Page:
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Murder at Manor Place

A terrible tale of betrayal from 1860

A sudden noise above their heads startled Philip and Susannah Beard awake, early in the morning of 31 July 1860.

As Philip hurried upstairs to the third floor of 16 Manor Place, he heard a scream.

At first, he saw only a spot of blood on the stairs, then as he climbed higher, he found the body of an 11-year-old boy lying dead on the landing. His throat had been cut. “Murder!” Philip cried.

There was more horror beyond.

Next to the young boy lay a woman, lying on her face. A second woman lay on her left. In the next room, on a bed, lay another young boy or around 7 years of age.

John Youngman, a tailor, lived in 16 Manor Place, Walworth in 1860 with his wife and two young sons, Thomas and Charles, in the rooms above. An older son, William, had been there for a week, after giving notice to his employer, Dr Duncan. William had worked for Dr Duncan as a footman.

Mary Wells Streeter, William’s sweetheart, came to stay on 30th July 1860. She and William went out for the evening, returning on good terms at 10 pm. That night, William slept in a bed with Thomas, with their father in the same room. Mary and Charles spent the night in the next room, with Mr Youngman’s wife.

July 31st
at 5 o’clock in the morning of July 31st, Mr Youngman left home to go to work with another son, John, at the tailor’s workshop.

At 6.20 he was called home to the horrific scene.

His wife, his two sons and Mary were all dead. Mary and the two boys had all been stabbed and had their throats cut, while his wife had died just from stab wounds. There were two adult footprints in the copious blood in the room.

William, present at the time, with blood on his hands and feet and a torn nightshirt, told the police, “My mother has done all this, she has murdered my two brothers and my sweetheart and I – in self-defence – I believe I have murdered her.”

William owned the knife used in the attacks, claiming he used it for food. The point was broken off by the violence of the attacks.

Wiiliam’s family had a history of insanity, with his maternal grandmother dying in a lunatic asylum and his father’s father having spent some time in an asylum.

The most damning evidence in the case came in the form of letters.

William had asked Mary Streeter to marry him. The police found a series of letters kept in a box to which William had the key. The letters were long and full of expressions of love and arrangements for the marriage.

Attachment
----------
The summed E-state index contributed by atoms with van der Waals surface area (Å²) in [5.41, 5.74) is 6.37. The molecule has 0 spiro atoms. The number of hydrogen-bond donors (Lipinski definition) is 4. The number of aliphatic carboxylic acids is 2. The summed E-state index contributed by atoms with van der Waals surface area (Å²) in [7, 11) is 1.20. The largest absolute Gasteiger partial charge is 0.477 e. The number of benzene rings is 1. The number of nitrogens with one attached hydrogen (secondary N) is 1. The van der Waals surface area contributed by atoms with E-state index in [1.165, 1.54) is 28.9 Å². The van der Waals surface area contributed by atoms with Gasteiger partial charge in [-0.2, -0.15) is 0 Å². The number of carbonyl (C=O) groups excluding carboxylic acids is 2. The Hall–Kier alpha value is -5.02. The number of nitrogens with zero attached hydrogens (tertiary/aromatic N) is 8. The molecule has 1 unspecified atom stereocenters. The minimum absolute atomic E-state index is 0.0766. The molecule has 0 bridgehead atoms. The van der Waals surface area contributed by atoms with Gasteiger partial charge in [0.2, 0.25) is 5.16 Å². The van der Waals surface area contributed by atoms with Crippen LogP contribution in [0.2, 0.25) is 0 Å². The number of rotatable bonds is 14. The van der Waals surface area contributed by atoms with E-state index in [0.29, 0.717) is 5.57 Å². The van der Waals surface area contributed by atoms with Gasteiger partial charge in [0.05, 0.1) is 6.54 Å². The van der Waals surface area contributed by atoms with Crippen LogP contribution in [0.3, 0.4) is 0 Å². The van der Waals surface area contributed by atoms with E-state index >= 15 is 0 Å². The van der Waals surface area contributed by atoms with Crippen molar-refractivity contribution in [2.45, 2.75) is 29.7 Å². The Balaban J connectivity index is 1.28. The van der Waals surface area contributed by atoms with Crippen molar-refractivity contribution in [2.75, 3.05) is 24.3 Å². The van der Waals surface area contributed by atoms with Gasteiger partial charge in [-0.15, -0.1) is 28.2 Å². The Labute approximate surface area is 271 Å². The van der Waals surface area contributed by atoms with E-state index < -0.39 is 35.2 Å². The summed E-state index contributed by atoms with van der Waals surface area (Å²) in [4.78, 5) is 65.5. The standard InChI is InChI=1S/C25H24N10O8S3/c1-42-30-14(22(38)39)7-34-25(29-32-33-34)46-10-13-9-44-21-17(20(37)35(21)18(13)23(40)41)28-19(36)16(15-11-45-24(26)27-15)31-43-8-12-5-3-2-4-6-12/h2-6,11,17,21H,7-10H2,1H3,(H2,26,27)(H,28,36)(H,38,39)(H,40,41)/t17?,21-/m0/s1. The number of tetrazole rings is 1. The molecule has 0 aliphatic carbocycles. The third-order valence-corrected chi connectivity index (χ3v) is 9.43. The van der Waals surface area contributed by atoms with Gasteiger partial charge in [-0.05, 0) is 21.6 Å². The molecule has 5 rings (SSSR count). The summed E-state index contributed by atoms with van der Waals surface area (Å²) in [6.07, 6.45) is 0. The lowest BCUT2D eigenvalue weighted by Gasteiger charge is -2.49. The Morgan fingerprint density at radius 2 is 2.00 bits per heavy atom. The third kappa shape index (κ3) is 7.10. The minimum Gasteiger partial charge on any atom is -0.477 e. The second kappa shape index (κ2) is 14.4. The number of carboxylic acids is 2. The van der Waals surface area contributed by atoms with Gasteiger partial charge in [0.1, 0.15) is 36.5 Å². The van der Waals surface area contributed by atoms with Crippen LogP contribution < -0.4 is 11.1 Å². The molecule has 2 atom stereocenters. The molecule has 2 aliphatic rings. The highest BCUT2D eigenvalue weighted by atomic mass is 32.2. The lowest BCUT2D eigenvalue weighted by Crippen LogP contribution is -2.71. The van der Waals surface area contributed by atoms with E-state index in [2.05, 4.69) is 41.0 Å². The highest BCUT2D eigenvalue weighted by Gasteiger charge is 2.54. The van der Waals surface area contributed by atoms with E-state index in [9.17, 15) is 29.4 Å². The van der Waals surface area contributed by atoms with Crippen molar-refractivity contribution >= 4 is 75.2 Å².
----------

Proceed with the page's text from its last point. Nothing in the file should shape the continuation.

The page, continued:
July 13th
We will be married at St Martin’s Charing Cross on Saturday Aug 11th next….

You need only wear your black clothes, my dear girl, at our wedding….

I have published the banns of our marriage …

After marriage you will have all you wish for: the clothes you have will do for the present …

I want to assure your life when you come up on Monday week …

July 16th
In this letter, William explains that he has given notice to leave his post in order to get married. He says he will,

Give Mrs Duncan a good talking to …when I hope the doctor will tell me to go at once …

He says this will enable him to leave early, but still have his wages paid until 11th August.

He tells Mary to send him details he needs for the life assurance policy, including her birth certificate and the ages of her parents. He also needs her to state that no one in the family has died of any one of a list of diseases, including consumption. Although her sister had succumbed to this disease less than twelve months earlier, William was at pains to explain that Mary must say all were healthy.

The policy will be for £100.

The next letter William sends to Mary is undated. He writes:

I am very much hurt to find you state in your note that you do not wish to have your life assured…

He refers to her parents.
You can do has you like without them preventing …

If Mary continues to refuse to allow him to take out life assurance, William tells her,

I cannot think you would love me …

On 19th July, William wrote again. Mary has clearly agreed to go ahead with the life assurance policy.

Do not say anything to your mother about what you are going to do …

By 21 July, Mary must have changed her mind again, for William writes,

I am very much hurt to find you say you will not have your life assured …

I cannot believe you love me unless you do …

You have promised me, now if you love me do this.

28 July
The business clearly settled, William writes to Mary, now calling her My beloved Polly.

He gives instructions for Mary to meet him on Monday 30th July at London Bridge Station. She is to bring or burn all her letters.

Life assurance policy
The policy, for £100, effected by William Godfrey Youngman on the life of Mary Wells Streeter, commencing on 25th July, was produced in court. It contained Mary’s untrue response, No to the question Has any member of your family died of consumption?

Given the chilling evidence of a motive, it is no surprise the jury brought in a verdict of guilty. It took less than half an hour for them to reach their decision.

William Godfrey Youngman was sentenced to death. He was hanged on 4 September 1860 at Horsemonger Lane Gaol, in front of an audience of 30,000. He refused to admit to the offence even at the gallows.

Sir Arthur Conan Doyle writes a highly embellished account of this affair in the strand Magazine of 1901, calling it The Holocaust of Manor Place.

The transcript from William’s trial is on The Old Bailey Online